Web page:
• Broaden the “buzz” around live tweeting so those who curate tweets receive the same recognition as those who tweet.
  • Preferentially share curated tweets before uncurated tweets.
  • Distribute collections across social media platforms, including Facebook and email newsletters.
  • Don’t over-invest: do it quickly, on the same day if possible, while the conference is topical.

Ian concludes his post with the following advice:

The mantra for live-tweeting at future conferences must include the three activities: tweet, curate, disseminate.

Curating tweets

Tweets can be curated using Storify.

Image source: Tweeting DIY by Raffi Asdourian is licenced by CC BY 2.0.

Reference:

  1. Ekins S, Perlstein EO (2014) Ten Simple Rules of Live Tweeting at Scientific Conferences. PLOS Computational Biology 10(8): e1003789. doi:10.1371/journal.pcbi.1003789

Also published on Medium.

Bruce Boyes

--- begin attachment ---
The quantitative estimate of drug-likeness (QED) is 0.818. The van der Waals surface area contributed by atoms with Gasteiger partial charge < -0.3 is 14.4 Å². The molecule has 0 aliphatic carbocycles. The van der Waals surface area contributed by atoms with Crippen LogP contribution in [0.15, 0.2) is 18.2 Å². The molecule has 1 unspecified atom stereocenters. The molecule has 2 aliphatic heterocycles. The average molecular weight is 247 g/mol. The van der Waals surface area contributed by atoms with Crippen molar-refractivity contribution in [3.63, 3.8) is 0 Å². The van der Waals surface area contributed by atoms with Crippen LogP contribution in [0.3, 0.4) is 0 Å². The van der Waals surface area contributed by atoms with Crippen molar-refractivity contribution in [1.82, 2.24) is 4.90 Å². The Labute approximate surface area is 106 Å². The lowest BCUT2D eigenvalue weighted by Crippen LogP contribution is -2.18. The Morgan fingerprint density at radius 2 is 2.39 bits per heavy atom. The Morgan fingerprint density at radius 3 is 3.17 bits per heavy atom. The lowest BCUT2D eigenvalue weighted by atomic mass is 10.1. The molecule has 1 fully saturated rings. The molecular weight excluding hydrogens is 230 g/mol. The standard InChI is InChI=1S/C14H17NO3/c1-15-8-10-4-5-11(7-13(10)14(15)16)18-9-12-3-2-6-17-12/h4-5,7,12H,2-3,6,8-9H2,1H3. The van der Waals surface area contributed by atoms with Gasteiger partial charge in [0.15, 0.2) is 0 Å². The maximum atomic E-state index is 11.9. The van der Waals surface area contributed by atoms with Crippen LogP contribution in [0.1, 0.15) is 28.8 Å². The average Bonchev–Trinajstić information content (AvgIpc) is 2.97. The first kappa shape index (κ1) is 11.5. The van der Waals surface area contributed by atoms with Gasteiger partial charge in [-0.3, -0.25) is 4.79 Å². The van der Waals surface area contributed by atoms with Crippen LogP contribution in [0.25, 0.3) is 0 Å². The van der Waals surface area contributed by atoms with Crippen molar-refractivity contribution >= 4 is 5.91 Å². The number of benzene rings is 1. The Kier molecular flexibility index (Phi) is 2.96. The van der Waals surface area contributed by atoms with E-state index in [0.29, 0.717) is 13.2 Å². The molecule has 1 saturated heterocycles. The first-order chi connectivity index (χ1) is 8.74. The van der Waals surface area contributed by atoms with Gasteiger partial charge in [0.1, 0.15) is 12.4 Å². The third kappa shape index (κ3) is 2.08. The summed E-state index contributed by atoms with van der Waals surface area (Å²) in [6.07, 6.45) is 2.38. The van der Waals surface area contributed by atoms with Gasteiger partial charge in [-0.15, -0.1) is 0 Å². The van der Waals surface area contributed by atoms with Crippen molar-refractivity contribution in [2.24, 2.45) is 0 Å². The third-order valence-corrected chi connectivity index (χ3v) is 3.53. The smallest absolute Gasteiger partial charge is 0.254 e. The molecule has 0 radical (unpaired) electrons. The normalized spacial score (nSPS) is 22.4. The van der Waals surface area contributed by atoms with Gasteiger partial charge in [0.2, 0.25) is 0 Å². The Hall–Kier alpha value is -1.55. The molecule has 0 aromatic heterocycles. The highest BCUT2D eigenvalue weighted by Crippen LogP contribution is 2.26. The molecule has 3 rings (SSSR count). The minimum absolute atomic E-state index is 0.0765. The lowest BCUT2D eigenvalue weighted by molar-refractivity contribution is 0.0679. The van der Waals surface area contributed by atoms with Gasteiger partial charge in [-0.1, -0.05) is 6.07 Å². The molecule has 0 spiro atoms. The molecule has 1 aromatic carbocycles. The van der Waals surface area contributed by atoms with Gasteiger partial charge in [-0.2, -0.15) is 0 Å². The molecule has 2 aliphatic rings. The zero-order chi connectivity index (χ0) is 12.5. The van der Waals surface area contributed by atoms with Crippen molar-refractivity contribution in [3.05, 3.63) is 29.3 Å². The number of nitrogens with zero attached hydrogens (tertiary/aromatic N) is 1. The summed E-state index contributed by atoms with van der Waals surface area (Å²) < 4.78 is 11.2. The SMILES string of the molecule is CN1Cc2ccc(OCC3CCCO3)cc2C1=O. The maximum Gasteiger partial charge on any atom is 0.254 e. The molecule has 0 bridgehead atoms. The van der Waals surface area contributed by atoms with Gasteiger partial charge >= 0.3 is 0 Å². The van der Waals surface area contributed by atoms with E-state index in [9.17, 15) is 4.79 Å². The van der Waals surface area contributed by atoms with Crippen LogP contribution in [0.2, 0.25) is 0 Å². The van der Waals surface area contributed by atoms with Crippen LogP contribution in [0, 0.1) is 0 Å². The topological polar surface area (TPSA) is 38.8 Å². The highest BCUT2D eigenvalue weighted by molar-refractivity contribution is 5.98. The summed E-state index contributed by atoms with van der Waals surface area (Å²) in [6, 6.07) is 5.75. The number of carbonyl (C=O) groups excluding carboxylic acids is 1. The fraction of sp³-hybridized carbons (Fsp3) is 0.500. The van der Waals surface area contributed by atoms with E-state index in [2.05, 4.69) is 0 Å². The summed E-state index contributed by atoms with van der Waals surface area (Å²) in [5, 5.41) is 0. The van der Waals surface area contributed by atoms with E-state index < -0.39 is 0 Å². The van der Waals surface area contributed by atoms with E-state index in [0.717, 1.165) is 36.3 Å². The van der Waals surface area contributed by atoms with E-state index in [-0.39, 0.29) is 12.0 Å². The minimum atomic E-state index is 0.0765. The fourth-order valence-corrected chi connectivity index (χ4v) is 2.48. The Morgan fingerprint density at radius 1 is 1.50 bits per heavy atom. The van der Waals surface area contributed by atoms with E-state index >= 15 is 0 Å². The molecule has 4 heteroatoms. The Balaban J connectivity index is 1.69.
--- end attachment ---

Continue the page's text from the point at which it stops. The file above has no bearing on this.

Bruce Boyes (www.bruceboyes.info) is editor, lead writer, and a director of the award-winning RealKM Magazine (www.realkm.com), and a knowledge management (KM), environmental management, and project management consultant. He holds a Master of Environmental Management with Distinction, and his expertise and experience includes knowledge management (KM), environmental management, project management, stakeholder engagement, teaching and training, communications, research, and writing and editing. With a demonstrated ability to identify and implement innovative solutions to social and ecological complexity, Bruce's many career highlights include establishing RealKM Magazine as an award-winning resource, using agile and knowledge management approaches to oversee an award-winning $77.4 million western Sydney river recovery program, leading a knowledge strategy process for Australia's 56 natural resource management (NRM) regional organisations, pioneering collaborative learning and governance approaches to support the sustainable management of landscapes and catchments, and initiating and teaching two new knowledge management subjects at Shanxi University in China.